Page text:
863. Ethel’s vowel problem


Ethel had a terrible vowel problem. She’d had this problem for years. Ever since she was a kid. Her vowels were a mess. Even specialists were puzzled.

She saw where in England between 1350 and 1700 there was a great vowel shift.

“That’s me!” she said. “The same is happening to me! My vowels are all over the place.”

And indeed that was the case.

It wasn’t until yesterday that Aunt Esmeralda discovered the problem. Ethel was visiting her Aunt Esmeralda and had to rush straight to the bathroom.

“It’s my vowels!” cried Ethel as she rushed past Esmeralda.

“I think,” said Aunt Esmeralda, “you have a problem with your consonants. It seems you’re inconsonant.”

47 thoughts on “863. Ethel’s vowel problem

  1. Cynthia Jobin

    How could you read this without cracking up? Maybe it’s because I’m a worse word-idiot than you are, but this one I DID figure out, way before I got to the end. In fact I suspected where you would be going when I read the title. (It doesn’t help that “v” and “b” are right next to each other on the qwerty keyboard, and often get exchanged….) But you’ve presented it with great wit, and I’m still laughing….

  2. Wendy

    Nothing worse speaking with loose vowels. Enunciation!
    Here in Texas, we just add extra syllables and elongate our vowels. We take our good, sweet, time.

    1. Bruce Goodman Post author

      I remember being in the Sonora Desert in Arizona and I asked this couple if they would mind taking my photo. They were from Texas. I couldn’t believe the accent and how drawn out!! I thought I was in a cowboy movie! It was wonderful!

      1. Wendy

        My husband has one of the deepest Texas Drawls I’ve ever heard. We call it “speaking Dave”. I usually have to translate. But….I love it. 😊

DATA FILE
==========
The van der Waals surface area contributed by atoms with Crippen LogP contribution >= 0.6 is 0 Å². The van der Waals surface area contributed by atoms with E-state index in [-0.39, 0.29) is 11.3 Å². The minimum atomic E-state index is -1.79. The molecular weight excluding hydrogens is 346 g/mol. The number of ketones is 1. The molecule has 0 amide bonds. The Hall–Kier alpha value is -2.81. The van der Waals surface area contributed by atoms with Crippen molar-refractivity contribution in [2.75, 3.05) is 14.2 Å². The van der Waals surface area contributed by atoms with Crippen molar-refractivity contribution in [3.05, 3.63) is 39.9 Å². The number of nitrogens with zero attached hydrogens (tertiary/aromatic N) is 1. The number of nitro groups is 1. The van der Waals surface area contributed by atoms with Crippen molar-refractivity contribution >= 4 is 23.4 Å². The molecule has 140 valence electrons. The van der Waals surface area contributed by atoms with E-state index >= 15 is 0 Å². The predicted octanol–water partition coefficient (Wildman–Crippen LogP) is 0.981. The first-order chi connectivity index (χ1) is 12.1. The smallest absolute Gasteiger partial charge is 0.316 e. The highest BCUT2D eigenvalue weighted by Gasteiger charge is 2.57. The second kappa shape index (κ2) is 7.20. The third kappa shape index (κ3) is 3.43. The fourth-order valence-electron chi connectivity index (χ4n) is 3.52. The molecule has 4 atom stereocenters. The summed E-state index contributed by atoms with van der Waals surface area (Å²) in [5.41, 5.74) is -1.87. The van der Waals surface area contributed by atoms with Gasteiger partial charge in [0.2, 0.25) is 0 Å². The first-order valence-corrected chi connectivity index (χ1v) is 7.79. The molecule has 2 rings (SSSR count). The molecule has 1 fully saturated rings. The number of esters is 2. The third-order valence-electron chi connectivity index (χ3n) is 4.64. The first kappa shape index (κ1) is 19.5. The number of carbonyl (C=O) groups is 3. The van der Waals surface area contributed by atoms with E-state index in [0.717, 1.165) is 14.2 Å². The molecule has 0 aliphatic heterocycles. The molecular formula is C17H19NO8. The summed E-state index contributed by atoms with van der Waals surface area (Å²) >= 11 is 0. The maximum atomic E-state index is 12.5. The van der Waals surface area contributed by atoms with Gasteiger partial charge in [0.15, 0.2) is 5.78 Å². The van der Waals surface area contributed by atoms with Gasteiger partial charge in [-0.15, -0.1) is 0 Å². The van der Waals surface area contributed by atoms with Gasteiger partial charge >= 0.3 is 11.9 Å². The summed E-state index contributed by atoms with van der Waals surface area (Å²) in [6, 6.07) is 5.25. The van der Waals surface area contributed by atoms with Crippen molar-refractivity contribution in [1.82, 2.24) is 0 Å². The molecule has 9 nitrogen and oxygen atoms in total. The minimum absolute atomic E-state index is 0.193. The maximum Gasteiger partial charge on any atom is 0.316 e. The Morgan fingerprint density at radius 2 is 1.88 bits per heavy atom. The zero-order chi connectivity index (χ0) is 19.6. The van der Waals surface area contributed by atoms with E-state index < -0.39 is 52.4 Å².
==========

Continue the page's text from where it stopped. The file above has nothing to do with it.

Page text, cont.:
1. Cynthia Jobin

        I was not an “English Major” at university, but my major field of study was French, so I never had the benefit of learning about Old and Middle English. Besides, my relationship with the department of English was less than friendly; their faculty tried to nullify an honor I received—my poem won in a competition for the title of Class Poet. They said I was disqualified because I was a French Major, and not an English Major. There was a whole campus hoo-ha about it, among the faculty, but in the end my poor little poem prevailed as the winner. I had to read it at one of the graduation celebrations and it was entitled “Flight Into Space”. I don’t even think I have a copy of it anymore!…a long way around saying I never studied Beowulf, Chaucer, or the great vowel shift!

        1. Bruce Goodman Post author

          😦 That would certainly have taken the edge off winning the prize! In my last year at High School I got the highest marks throughout the year for Essay Writing, but they gave the Essay Gold Medal to the “dux” (the top academic student) because the more medals the better. I never complained and must admit we have been good friends these last 50 years or so – he just retired as the Professor of German at Auckland University. And as an addendum – I never understood what the great vowel shift was!!!!

  3. Keith Channing

    What could be worse than loose vowels? Perhaps only the stereotypical English upper class, whose vowels are/were so tight that they were rarely, if ever, heard. I know what you’re thinking; pffft!

  4. simon682

    Ah, 1350 – 1700 the later dark ages. When not only were we suffering below but were being being annoyed by all the new worlds we were discovering; sort of cross incontinents!

    1. Bruce Goodman Post author

      Thank you! The first big laugh of the day! That may be the origin of the expression “I don’t give a continental”. (Do you have that expression? or is it antipodean? it sounds Austrawlin).


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